Obviously reading something like The Yellow-Lighted Bookshop is going to make me think about bookstores. That is after all the author’s, Lewis Buzbee, point. Though the book is showing its age a bit (it was published in 2006), Buzbee’s book does one thing very well. It tells the story of the bookstore from its historic roots through to today’s chain stores. We watch the evolution of bookseller, publisher and author, as the world created a place for them to sell their wares. It is a cozy history an any true lover of books and bookstores will enjoy this look at their history both through facts and Buzbee’s extensive experience working in and around bookstores most of his life.
However, what I think I loved most about this book was the memories it brought to me. The first bookstore I can remember frolicking through was a Waldenbooks at Great Northern Mall in Clay, NY. It wasn’t a large store but it had books jammed into every possible nook and cranny. I coveted gift certificates to the mall on every gift giving occasion which I would promptly spend at Waldens. It was here in sixth grade I stumbled across a paperback of Anne of Green Gables and here I begged my mother to drive me back to over the next few months as I devoured L.M. Montgomery books by the bagful. I don’t remember when it closed exactly; I think I had already left for college so it was simply gone one time I came home. I remember the profound sadness that washed over me when I saw its empty, dark storefront. It has been such a place of wonder and possibility to me as a kid. For it to be suddenly gone seemed tragic.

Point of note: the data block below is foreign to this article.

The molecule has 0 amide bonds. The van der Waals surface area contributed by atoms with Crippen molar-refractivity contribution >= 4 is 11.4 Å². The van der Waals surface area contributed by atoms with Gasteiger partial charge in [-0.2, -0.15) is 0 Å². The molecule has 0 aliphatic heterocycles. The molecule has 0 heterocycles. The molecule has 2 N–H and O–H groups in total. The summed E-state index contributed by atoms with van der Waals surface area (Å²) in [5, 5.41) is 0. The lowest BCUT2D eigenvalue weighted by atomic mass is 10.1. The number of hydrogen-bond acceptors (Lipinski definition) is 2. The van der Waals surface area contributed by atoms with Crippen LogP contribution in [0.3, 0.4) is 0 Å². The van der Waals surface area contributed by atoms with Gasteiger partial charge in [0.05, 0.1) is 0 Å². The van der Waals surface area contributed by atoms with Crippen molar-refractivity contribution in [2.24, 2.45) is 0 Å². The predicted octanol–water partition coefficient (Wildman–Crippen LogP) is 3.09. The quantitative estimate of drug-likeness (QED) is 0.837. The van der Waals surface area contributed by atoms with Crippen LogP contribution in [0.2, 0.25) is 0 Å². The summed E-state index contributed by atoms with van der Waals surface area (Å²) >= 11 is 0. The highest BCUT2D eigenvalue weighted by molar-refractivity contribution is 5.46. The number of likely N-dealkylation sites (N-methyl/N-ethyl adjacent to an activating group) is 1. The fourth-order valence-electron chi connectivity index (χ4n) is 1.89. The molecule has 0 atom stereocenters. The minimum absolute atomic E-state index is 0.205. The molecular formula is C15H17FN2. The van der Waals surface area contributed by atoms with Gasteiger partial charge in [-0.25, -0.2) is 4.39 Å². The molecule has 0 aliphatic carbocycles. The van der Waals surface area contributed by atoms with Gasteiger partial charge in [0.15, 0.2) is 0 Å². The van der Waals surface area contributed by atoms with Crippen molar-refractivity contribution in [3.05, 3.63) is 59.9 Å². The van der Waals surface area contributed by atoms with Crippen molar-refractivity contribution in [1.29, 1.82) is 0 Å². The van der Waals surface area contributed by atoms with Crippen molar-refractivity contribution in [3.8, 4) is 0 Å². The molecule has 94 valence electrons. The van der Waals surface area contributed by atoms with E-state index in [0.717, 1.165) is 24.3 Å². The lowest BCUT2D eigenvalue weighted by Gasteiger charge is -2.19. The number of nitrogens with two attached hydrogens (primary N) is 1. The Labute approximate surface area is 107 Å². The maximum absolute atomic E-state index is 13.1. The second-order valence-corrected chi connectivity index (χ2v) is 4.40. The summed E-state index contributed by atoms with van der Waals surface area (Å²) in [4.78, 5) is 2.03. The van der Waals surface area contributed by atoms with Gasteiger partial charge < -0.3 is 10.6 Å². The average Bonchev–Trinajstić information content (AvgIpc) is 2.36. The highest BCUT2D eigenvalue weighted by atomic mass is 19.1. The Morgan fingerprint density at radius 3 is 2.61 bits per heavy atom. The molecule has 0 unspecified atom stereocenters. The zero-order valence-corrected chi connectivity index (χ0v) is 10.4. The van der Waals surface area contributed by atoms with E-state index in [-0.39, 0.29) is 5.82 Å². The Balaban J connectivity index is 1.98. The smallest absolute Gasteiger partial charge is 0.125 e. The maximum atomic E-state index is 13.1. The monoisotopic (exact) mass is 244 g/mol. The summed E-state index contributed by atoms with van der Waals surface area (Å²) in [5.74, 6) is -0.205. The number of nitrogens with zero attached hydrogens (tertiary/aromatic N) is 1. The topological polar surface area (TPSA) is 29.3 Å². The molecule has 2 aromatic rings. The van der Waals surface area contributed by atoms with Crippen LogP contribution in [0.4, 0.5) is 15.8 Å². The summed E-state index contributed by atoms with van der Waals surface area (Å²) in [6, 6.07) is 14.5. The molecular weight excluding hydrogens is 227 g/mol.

I’ve since visited many an awesome bookstore. I’ve had very generous and patient friends let me loose in Tattered Cover and The Strand. Lost myself in Blackwell’s and many a Waterstones on the other side of the pond. I even almost missed my ride in Hay-on-Wye (truly a book lover’s heaven on earth).
Sadly, but perhaps a good thing for my bank account, I find myself these days often living in places with few bookstores for me to lose track of time in. I content myself with one fantastic used bookstore and two chain stores these days. I am mocked daily by the Borders sign that I drive past every day, the store space long since turned into a DSW. I once walked the hallowed floors of Borders #1 as it put fabulous independents in the area out of business. Now it too has gone the way of the dodo.
However, Buzbee is right about bookstores. They aren’t going anywhere. They will change, evolve, consolidate and morph as they need to but they won’t leave us. Too many of us enjoy browsing, sampling, sipping a latte while reading a book we have no intention of buying. Amazon and its ilk are convenient and they get plenty of my dollars but nothing beats working through the shelves of a bookstore on a rainy day and coming across that one book you didn’t know you’d been looking for all your life. Long live the bookstore I say!